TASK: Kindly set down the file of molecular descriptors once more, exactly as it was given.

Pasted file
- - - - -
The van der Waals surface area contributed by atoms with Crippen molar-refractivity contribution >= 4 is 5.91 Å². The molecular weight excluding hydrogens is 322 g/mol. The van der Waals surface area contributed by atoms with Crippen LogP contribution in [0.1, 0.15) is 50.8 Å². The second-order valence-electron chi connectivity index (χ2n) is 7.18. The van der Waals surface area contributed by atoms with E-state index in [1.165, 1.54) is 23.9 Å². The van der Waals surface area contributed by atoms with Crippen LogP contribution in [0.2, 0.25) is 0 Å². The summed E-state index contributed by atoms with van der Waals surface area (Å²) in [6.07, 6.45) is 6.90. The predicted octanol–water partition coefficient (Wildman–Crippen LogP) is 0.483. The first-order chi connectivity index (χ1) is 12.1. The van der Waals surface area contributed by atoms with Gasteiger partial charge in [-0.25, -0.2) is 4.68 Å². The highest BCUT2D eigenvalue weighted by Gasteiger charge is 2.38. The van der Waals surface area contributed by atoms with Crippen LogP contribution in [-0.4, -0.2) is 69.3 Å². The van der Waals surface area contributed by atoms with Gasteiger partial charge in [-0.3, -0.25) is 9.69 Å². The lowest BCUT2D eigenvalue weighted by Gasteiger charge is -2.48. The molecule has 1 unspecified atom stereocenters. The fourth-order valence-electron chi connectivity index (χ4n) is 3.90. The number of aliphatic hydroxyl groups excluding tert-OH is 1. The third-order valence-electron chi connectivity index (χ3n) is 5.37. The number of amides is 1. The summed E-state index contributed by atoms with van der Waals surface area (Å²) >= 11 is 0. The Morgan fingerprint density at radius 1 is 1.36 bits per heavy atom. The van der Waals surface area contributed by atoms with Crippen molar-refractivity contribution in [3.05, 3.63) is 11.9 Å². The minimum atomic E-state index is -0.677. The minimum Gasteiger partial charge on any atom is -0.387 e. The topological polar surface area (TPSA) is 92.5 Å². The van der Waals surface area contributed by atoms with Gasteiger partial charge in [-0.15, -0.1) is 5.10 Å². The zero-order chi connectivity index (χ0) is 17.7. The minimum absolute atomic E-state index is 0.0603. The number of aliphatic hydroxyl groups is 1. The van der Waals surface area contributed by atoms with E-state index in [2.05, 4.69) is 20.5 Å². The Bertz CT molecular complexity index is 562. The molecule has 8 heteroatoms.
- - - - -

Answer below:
The van der Waals surface area contributed by atoms with Crippen molar-refractivity contribution >= 4 is 5.91 Å². The molecular weight excluding hydrogens is 322 g/mol. The van der Waals surface area contributed by atoms with Crippen LogP contribution in [0.1, 0.15) is 50.8 Å². The second-order valence-electron chi connectivity index (χ2n) is 7.18. The van der Waals surface area contributed by atoms with E-state index in [1.165, 1.54) is 23.9 Å². The van der Waals surface area contributed by atoms with Crippen LogP contribution in [0.2, 0.25) is 0 Å². The summed E-state index contributed by atoms with van der Waals surface area (Å²) in [6.07, 6.45) is 6.90. The predicted octanol–water partition coefficient (Wildman–Crippen LogP) is 0.483. The first-order chi connectivity index (χ1) is 12.1. The van der Waals surface area contributed by atoms with Gasteiger partial charge in [-0.25, -0.2) is 4.68 Å². The highest BCUT2D eigenvalue weighted by Gasteiger charge is 2.38. The van der Waals surface area contributed by atoms with Crippen LogP contribution in [-0.4, -0.2) is 69.3 Å². The van der Waals surface area contributed by atoms with Gasteiger partial charge in [-0.3, -0.25) is 9.69 Å². The lowest BCUT2D eigenvalue weighted by Gasteiger charge is -2.48. The molecule has 1 unspecified atom stereocenters. The fourth-order valence-electron chi connectivity index (χ4n) is 3.90. The number of aliphatic hydroxyl groups excluding tert-OH is 1. The third-order valence-electron chi connectivity index (χ3n) is 5.37. The number of amides is 1. The summed E-state index contributed by atoms with van der Waals surface area (Å²) >= 11 is 0. The Morgan fingerprint density at radius 1 is 1.36 bits per heavy atom. The van der Waals surface area contributed by atoms with Crippen molar-refractivity contribution in [3.05, 3.63) is 11.9 Å². The minimum atomic E-state index is -0.677. The minimum Gasteiger partial charge on any atom is -0.387 e. The topological polar surface area (TPSA) is 92.5 Å². The van der Waals surface area contributed by atoms with Gasteiger partial charge in [-0.15, -0.1) is 5.10 Å². The zero-order chi connectivity index (χ0) is 17.7. The minimum absolute atomic E-state index is 0.0603. The number of aliphatic hydroxyl groups is 1. The van der Waals surface area contributed by atoms with E-state index in [2.05, 4.69) is 20.5 Å². The Bertz CT molecular complexity index is 562. The molecule has 8 heteroatoms.